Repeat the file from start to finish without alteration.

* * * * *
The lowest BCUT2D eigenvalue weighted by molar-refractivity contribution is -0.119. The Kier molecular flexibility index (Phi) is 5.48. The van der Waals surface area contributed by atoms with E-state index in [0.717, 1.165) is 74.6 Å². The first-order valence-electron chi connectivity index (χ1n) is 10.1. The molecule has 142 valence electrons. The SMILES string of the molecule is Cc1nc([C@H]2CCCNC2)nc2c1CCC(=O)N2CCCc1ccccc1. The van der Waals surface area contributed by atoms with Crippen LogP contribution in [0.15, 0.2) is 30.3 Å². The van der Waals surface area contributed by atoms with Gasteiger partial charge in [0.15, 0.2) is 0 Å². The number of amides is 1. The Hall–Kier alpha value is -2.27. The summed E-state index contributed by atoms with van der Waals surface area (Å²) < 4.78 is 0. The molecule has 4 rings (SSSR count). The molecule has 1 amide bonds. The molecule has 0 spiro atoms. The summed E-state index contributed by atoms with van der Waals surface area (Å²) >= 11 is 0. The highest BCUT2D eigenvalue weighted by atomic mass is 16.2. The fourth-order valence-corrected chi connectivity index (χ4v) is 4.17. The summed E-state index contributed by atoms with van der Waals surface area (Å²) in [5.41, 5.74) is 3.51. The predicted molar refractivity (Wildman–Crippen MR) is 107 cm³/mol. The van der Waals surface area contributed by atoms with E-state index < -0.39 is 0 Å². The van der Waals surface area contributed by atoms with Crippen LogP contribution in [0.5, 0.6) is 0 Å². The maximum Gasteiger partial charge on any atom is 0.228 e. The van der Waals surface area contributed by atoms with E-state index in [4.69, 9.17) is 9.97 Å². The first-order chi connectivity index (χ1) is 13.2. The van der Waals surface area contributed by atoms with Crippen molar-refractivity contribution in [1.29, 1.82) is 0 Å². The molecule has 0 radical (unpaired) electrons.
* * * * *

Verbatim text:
The lowest BCUT2D eigenvalue weighted by molar-refractivity contribution is -0.119. The Kier molecular flexibility index (Phi) is 5.48. The van der Waals surface area contributed by atoms with E-state index in [0.717, 1.165) is 74.6 Å². The first-order valence-electron chi connectivity index (χ1n) is 10.1. The molecule has 142 valence electrons. The SMILES string of the molecule is Cc1nc([C@H]2CCCNC2)nc2c1CCC(=O)N2CCCc1ccccc1. The van der Waals surface area contributed by atoms with Crippen LogP contribution in [0.15, 0.2) is 30.3 Å². The van der Waals surface area contributed by atoms with Gasteiger partial charge in [0.15, 0.2) is 0 Å². The number of amides is 1. The Hall–Kier alpha value is -2.27. The summed E-state index contributed by atoms with van der Waals surface area (Å²) < 4.78 is 0. The molecule has 4 rings (SSSR count). The molecule has 1 amide bonds. The molecule has 0 spiro atoms. The summed E-state index contributed by atoms with van der Waals surface area (Å²) >= 11 is 0. The highest BCUT2D eigenvalue weighted by atomic mass is 16.2. The fourth-order valence-corrected chi connectivity index (χ4v) is 4.17. The summed E-state index contributed by atoms with van der Waals surface area (Å²) in [5.41, 5.74) is 3.51. The predicted molar refractivity (Wildman–Crippen MR) is 107 cm³/mol. The van der Waals surface area contributed by atoms with E-state index < -0.39 is 0 Å². The van der Waals surface area contributed by atoms with Crippen LogP contribution in [0.5, 0.6) is 0 Å². The maximum Gasteiger partial charge on any atom is 0.228 e. The van der Waals surface area contributed by atoms with E-state index in [4.69, 9.17) is 9.97 Å². The first-order chi connectivity index (χ1) is 13.2. The van der Waals surface area contributed by atoms with Crippen molar-refractivity contribution in [1.29, 1.82) is 0 Å². The molecule has 0 radical (unpaired) electrons.